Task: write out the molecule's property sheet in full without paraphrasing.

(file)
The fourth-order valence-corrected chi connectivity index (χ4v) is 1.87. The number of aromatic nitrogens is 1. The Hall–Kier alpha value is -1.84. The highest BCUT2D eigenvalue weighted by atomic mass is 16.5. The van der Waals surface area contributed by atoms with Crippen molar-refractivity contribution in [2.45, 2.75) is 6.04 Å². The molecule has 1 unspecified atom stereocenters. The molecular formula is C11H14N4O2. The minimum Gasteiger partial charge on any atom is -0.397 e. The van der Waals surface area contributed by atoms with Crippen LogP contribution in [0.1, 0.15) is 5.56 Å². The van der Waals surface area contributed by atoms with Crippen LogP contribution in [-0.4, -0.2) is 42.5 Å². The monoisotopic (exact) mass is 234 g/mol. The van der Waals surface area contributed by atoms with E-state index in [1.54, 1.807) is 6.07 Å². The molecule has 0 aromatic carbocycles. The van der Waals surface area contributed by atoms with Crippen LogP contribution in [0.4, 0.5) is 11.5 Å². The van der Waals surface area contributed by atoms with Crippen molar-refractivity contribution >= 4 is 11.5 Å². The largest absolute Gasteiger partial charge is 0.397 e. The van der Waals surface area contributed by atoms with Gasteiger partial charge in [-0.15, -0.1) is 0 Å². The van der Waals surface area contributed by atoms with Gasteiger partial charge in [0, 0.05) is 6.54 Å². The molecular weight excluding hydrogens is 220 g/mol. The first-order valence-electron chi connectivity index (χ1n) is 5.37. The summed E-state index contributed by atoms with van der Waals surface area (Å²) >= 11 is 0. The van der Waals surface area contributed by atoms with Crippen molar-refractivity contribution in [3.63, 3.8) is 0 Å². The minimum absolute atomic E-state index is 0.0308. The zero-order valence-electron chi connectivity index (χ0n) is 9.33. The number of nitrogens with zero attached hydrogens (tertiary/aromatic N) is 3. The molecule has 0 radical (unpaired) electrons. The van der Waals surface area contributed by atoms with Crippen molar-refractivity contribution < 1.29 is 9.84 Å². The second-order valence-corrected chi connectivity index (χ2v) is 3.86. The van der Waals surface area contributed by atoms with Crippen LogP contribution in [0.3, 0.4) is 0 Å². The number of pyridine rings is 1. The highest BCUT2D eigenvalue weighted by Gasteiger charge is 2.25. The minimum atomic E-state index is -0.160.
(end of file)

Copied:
The fourth-order valence-corrected chi connectivity index (χ4v) is 1.87. The number of aromatic nitrogens is 1. The Hall–Kier alpha value is -1.84. The highest BCUT2D eigenvalue weighted by atomic mass is 16.5. The van der Waals surface area contributed by atoms with Crippen molar-refractivity contribution in [2.45, 2.75) is 6.04 Å². The molecule has 1 unspecified atom stereocenters. The molecular formula is C11H14N4O2. The minimum Gasteiger partial charge on any atom is -0.397 e. The van der Waals surface area contributed by atoms with Crippen LogP contribution in [0.1, 0.15) is 5.56 Å². The van der Waals surface area contributed by atoms with Crippen LogP contribution in [-0.4, -0.2) is 42.5 Å². The monoisotopic (exact) mass is 234 g/mol. The van der Waals surface area contributed by atoms with E-state index in [1.54, 1.807) is 6.07 Å². The molecule has 0 aromatic carbocycles. The van der Waals surface area contributed by atoms with Crippen LogP contribution in [0.4, 0.5) is 11.5 Å². The van der Waals surface area contributed by atoms with Crippen molar-refractivity contribution >= 4 is 11.5 Å². The largest absolute Gasteiger partial charge is 0.397 e. The van der Waals surface area contributed by atoms with Gasteiger partial charge in [-0.15, -0.1) is 0 Å². The van der Waals surface area contributed by atoms with Gasteiger partial charge in [0, 0.05) is 6.54 Å². The molecular weight excluding hydrogens is 220 g/mol. The first-order valence-electron chi connectivity index (χ1n) is 5.37. The summed E-state index contributed by atoms with van der Waals surface area (Å²) >= 11 is 0. The van der Waals surface area contributed by atoms with Crippen molar-refractivity contribution in [3.63, 3.8) is 0 Å². The minimum absolute atomic E-state index is 0.0308. The zero-order valence-electron chi connectivity index (χ0n) is 9.33. The number of nitrogens with zero attached hydrogens (tertiary/aromatic N) is 3. The molecule has 0 radical (unpaired) electrons. The van der Waals surface area contributed by atoms with Crippen molar-refractivity contribution < 1.29 is 9.84 Å². The second-order valence-corrected chi connectivity index (χ2v) is 3.86. The van der Waals surface area contributed by atoms with Crippen LogP contribution in [0.3, 0.4) is 0 Å². The number of pyridine rings is 1. The highest BCUT2D eigenvalue weighted by Gasteiger charge is 2.25. The minimum atomic E-state index is -0.160.